Sharing logins and passwords is a security nightmare when employees leave. They rarely get reset, and even when they do they are often reset to a slight variation of the former password.


This reminds me of one more much easier way to steal data, one I covered in the 10 Ways eBook: If you use production data as test and development data, it’s likely there is no data access monitoring on that same sensitive data. And no “export controls” on it, either. This is a gaping hole in data security and it’s our job as data professionals to stop this practice.

What data breach causes have you heard about that allowed people to use unique approaches to stealing or leaking data? I'd love to hear from you in the comments below.

Leon Adato

A View from the Air

Posted by Leon Adato Expert Oct 27, 2017

I have something exciting to tell you: THWACKcamp is not unique. Stick with me and I'll explain why.


After a hair-raising 37-minute flight connection, I'm comfortably (if somewhat breathlessly) settled into the last row of a tiny plane, which is currently between Houston and Cleveland. And despite the fact that I listened to Patrick's closing comments over five hours ago, it may as well have been five minutes ago. I'm still invigorated by the energy around THWACKcamp 2017: the energy from the teams that put together 18 incredible sessions; the energy from the 2,000+ online chatters who joined to offer their thoughts, comments, and opinions; and the energy from the room full of THWACK MVPs who showed up to take part in this event, which seems to have taken on a life of its own (not a bad thing, in my opinion).


It's going to take me a while to process everything I heard and saw over the last two days, from the acts of graciousness, support, and professionalism to the sheer brilliance of the presenters. There's so much that I want to try out.


I'm inspired more than ever to pick up Python, both for network projects and simply for the pure joy of learning a new coding language.


I have a renewed sense of urgency to get my hands dirty with containers and orchestration so that I can translate that experience into monitoring knowledge.


I'm committed to reaching out to our community to hear your stories and help you tell them, either by giving you a platform or by sharing your stories as part of larger narratives.


So, if there was so much SolarWinds-y, THWACK-y, Head Geek-y goodness, why would I start this blog by saying THWACKcamp is not unique? Because that sense of excitement, engagement, and invigoration is exactly how I feel when I attend the best IT shows out there. I felt it flying home from the juggernaut that was Microsoft Ignite, which boasted 27,000 attendees. I felt it driving back from the 400-person-strong inaugural DevOpsDays Baltimore. That tells me that THWACKcamp is not just a boutique conference for a certain subset of monitoring snobs and SolarWinds aficionados. It's a convention for ALL of us. While the focus is necessarily on monitoring, there are takeaways for IT pros working across the spectrum of IT disciplines, from storage to security to cloud and beyond.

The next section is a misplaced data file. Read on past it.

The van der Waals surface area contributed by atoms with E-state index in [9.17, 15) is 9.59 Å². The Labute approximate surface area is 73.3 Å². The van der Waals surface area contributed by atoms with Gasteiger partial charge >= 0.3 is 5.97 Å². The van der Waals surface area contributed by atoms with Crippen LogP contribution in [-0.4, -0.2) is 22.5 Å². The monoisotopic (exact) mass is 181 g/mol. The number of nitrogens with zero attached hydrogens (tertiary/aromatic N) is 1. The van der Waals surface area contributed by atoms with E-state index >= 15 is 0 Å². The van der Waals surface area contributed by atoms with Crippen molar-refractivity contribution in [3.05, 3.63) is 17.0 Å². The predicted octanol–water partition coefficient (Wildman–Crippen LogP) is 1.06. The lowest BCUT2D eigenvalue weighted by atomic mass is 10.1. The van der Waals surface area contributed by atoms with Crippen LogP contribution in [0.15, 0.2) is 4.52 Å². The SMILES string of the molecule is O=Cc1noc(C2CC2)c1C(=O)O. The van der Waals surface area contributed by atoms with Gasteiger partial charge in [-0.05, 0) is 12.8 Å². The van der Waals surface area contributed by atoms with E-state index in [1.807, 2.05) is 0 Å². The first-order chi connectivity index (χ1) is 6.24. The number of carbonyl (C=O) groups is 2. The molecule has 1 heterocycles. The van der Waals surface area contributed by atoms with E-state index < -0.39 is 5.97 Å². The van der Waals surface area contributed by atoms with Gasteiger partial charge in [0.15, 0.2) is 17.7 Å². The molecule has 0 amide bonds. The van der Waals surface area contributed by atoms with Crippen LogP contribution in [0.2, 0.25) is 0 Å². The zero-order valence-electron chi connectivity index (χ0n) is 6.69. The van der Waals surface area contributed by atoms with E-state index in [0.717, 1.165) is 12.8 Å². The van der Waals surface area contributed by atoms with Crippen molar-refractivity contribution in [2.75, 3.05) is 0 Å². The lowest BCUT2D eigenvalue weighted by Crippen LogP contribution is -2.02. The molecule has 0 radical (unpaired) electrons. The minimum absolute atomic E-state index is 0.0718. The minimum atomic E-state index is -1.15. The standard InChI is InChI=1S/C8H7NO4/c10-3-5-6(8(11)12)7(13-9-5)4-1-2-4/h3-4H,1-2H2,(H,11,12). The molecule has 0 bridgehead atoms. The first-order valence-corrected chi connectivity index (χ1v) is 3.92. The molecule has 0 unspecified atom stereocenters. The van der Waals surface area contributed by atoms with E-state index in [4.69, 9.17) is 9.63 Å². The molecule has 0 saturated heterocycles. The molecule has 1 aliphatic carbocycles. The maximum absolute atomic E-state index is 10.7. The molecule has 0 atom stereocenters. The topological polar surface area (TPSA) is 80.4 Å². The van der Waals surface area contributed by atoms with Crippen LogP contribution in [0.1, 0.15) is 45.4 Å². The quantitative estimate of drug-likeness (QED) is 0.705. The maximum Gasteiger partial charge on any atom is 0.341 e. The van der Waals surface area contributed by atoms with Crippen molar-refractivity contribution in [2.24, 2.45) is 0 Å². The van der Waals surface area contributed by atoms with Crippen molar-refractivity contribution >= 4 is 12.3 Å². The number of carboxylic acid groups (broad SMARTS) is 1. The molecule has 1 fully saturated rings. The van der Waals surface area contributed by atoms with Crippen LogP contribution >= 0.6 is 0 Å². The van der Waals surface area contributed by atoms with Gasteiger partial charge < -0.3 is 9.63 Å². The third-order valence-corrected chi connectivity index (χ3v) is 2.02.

In short, THWACKcamp has arrived. I'll leave it to others to recount the numbers, but, by my count, attendance was in the thousands. That's nothing to sneeze at, and that's before you consider that it's free and 100% online, so many of the barriers for people to attend are removed.


I have to admit: my first sentence is deceptive. We ARE unique. At all those other shows I've been to, I have to wait weeks or months to be able to view sessions I regretfully missed at the time, or to review sessions for quotes or other things I might have missed. THWACKcamp is different. You can access all of that content NOW.


That's not exactly a groundbreaking technological feat, but it is unique in the industry. And more than that, it's refreshing.


So check out the sessions. Give them a re-listen and see if you catch another nugget of knowledge you missed the first time around. Share them with your teams. Come back to them whenever you want (just like you can do for THWACKcamp 2017 (THWACKcamp 2017 ) or past events:


Meanwhile, I'm already looking forward to THWACKcamp 2018. I know there are going to be some amazing technologies to share, features to dive into, and stories to tell.


Until then!